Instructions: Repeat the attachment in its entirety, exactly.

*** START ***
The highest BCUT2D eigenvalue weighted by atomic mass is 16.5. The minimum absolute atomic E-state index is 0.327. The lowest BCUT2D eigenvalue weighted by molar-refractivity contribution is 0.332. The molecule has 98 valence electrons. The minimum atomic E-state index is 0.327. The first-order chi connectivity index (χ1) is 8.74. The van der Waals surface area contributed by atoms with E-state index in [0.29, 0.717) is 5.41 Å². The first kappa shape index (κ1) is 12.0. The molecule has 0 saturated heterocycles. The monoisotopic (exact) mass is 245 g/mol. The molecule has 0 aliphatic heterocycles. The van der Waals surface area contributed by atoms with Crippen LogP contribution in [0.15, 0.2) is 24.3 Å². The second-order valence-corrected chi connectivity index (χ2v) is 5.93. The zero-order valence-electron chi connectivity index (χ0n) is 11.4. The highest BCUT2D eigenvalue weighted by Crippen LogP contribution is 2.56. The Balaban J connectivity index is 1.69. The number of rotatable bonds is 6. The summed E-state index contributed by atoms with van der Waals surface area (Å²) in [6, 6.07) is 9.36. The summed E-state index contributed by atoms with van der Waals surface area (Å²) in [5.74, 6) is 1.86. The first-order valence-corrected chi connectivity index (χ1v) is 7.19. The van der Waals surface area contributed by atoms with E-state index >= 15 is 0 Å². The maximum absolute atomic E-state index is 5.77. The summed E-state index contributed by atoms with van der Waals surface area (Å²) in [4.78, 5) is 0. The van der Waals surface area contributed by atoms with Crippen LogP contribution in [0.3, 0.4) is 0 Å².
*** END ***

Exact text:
The highest BCUT2D eigenvalue weighted by atomic mass is 16.5. The minimum absolute atomic E-state index is 0.327. The lowest BCUT2D eigenvalue weighted by molar-refractivity contribution is 0.332. The molecule has 98 valence electrons. The minimum atomic E-state index is 0.327. The first-order chi connectivity index (χ1) is 8.74. The van der Waals surface area contributed by atoms with E-state index in [0.29, 0.717) is 5.41 Å². The first kappa shape index (κ1) is 12.0. The molecule has 0 saturated heterocycles. The monoisotopic (exact) mass is 245 g/mol. The molecule has 0 aliphatic heterocycles. The van der Waals surface area contributed by atoms with Crippen LogP contribution in [0.15, 0.2) is 24.3 Å². The second-order valence-corrected chi connectivity index (χ2v) is 5.93. The zero-order valence-electron chi connectivity index (χ0n) is 11.4. The highest BCUT2D eigenvalue weighted by Crippen LogP contribution is 2.56. The Balaban J connectivity index is 1.69. The number of rotatable bonds is 6. The summed E-state index contributed by atoms with van der Waals surface area (Å²) in [6, 6.07) is 9.36. The summed E-state index contributed by atoms with van der Waals surface area (Å²) in [5.74, 6) is 1.86. The first-order valence-corrected chi connectivity index (χ1v) is 7.19. The van der Waals surface area contributed by atoms with E-state index >= 15 is 0 Å². The maximum absolute atomic E-state index is 5.77. The summed E-state index contributed by atoms with van der Waals surface area (Å²) in [4.78, 5) is 0. The van der Waals surface area contributed by atoms with Crippen LogP contribution in [0.3, 0.4) is 0 Å².